As you go about your digital transformation with your mainframe evolutionary mindset, you will be enabling newer and better versions of the mainframe applications before you completely replace it (if you ever do - I believe this will be a hybrid for a while). You will get quick hits and start building up credibility not to mention achieving ROI. This may require upgrading your mainframe to a newer model to get some of the new features you may need - but the idea is to ensure you're delivering on your business goals versus trying to support the hype and replace the hardware and potentially not meeting business expectations.
Upgrade the Hardware?
This depends on your current hardware vendor, but since many of the mainframes are IBM - let's stick to this vendor. Although IBM has seen some slow years in mainframe sales, things may change for them in the near and medium term future. The new z16 IBM mainframe has massive processing advantages that you may want to consider depending on your transformation business goals. If your strategy is focusing on a hybrid model where the new mainframe technology fits in, you should evaluate this hardware as you do anything else in your business as it could be a differentiator.
Based on this article, you may believe I'm a fan of the mainframe or against moving everything to the cloud. This isn't true at all - I'm not against anything that makes sense - including major cloud migrations and sunsetting mainframes hardware - been there done that. Bottom line - I've had decades of success in my career around digital transformations because of my mindset and approach - and that's what I hope you are getting from this article. I never focus on hype, sound-bytes, or headlines - this stuff is irrelevant. I focus on my business and customers which drives me to use my experience and technology knowledge to create and relentlessly deliver a technology strategy that enables a digital transformation focused on business outcomes. It's really that simple folks. This delivers success for your company, customers and your own career.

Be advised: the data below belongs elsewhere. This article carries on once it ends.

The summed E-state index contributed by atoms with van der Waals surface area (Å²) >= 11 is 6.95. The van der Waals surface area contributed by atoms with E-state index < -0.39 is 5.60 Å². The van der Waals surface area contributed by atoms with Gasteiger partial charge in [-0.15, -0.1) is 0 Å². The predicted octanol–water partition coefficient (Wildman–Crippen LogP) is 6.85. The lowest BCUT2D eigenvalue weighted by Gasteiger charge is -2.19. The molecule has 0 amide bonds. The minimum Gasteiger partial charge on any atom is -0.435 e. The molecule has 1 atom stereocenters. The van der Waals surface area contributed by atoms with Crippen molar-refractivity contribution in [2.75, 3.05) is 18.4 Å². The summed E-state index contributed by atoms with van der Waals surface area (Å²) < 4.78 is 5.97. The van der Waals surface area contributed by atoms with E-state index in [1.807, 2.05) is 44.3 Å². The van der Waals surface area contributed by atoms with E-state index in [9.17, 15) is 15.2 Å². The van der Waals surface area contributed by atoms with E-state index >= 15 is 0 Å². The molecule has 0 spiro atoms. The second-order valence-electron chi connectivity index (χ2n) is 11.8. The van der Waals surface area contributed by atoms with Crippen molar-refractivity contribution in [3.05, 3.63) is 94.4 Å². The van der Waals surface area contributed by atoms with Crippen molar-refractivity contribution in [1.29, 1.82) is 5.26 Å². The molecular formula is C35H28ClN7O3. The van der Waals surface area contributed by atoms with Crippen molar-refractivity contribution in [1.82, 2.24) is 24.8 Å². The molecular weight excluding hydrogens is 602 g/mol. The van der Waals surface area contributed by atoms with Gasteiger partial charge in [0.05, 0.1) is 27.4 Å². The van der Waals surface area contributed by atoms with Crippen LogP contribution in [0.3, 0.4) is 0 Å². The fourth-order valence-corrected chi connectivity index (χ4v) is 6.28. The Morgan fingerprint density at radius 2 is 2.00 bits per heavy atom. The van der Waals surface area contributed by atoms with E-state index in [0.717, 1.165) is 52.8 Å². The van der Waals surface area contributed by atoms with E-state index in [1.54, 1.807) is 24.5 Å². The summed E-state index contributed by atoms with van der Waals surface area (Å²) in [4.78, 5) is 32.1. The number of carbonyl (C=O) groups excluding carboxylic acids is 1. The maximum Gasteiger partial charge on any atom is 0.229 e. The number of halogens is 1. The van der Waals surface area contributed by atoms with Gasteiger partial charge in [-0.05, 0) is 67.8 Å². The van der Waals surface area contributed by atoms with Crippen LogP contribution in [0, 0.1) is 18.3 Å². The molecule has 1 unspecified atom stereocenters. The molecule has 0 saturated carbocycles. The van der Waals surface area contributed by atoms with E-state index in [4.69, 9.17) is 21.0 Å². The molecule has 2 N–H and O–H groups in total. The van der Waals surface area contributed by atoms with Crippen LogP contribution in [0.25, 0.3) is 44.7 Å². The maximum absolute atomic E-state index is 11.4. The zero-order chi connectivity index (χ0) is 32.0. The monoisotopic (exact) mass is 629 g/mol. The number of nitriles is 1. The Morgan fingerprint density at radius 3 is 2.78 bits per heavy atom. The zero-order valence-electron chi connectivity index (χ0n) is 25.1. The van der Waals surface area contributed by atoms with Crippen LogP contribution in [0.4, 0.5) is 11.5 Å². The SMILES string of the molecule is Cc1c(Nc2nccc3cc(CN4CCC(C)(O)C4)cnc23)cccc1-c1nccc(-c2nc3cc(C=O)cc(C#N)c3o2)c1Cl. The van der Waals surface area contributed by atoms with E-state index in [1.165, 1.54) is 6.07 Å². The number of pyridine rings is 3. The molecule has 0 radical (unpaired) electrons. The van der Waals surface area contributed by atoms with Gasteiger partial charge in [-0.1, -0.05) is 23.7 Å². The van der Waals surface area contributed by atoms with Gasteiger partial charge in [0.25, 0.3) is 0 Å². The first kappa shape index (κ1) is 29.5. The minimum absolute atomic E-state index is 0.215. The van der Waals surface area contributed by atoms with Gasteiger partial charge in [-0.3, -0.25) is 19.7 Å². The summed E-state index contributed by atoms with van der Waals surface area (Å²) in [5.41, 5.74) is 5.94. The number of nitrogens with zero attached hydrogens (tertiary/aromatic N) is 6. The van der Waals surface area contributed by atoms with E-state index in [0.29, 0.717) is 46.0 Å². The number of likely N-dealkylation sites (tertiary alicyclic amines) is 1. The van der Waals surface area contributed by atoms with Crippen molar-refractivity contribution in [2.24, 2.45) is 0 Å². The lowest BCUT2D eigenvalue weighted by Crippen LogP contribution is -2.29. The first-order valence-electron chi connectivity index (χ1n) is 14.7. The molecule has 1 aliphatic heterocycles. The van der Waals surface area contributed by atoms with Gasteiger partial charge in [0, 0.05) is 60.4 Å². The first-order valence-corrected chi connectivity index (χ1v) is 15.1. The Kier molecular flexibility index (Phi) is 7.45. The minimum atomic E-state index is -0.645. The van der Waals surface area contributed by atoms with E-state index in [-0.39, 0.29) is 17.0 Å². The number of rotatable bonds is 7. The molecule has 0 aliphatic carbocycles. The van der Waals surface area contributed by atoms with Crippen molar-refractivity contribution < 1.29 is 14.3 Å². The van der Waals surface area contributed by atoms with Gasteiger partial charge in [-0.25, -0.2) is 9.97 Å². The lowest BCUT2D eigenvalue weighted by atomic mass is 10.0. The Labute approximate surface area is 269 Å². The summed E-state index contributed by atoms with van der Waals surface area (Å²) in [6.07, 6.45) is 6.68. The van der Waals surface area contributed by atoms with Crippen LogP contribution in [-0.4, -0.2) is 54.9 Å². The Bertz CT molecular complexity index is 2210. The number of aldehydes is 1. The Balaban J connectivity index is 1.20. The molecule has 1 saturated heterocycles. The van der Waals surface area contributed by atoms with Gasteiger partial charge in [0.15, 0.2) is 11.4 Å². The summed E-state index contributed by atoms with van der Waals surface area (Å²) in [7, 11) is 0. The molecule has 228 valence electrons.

VNCAcademy will shortly be releasing a series of podcasts that include discussions with executives and experts who have been through these sorts of migrations across multiple industries. These experts experienced both failure and success and will be debating and discussing what works and doesn't work. You have to sign up for this FREE event and to know when it's available.
So, to conclude, when I think about mainframes and the cloud, I don't think in terms of eliminating hardware or supporting the cloud vendors’ dreams of all of us magically moving everything to their cloud of choice. We should not define success based on what we are moving to the cloud for the sake of eliminating hardware or because we can't find developers for this old operating system and language. We also should not define success based on how much “private cloud” we implement in our data center. This is the wrong mindset which is why we see so much failure in this area!
We SHOULD think in terms of how vendors and technology can help my company achieve its goals. The evolutionary mindset brings you to another level and enables success short and long term. It avoids how you can help the vendor's bottom line, instead it allows you to think about how vendors and technology can help enable what you could not do before to deliver differentiation and amazing products to your customers. The result likely won’t be exactly what cloud vendors were hoping for in their headlines, but it will be a hybrid of something really great for your company, your career, and your customers.
Hope to see you all in VNCAcademy! Please join us - it's all FREE and really getting better and better every day.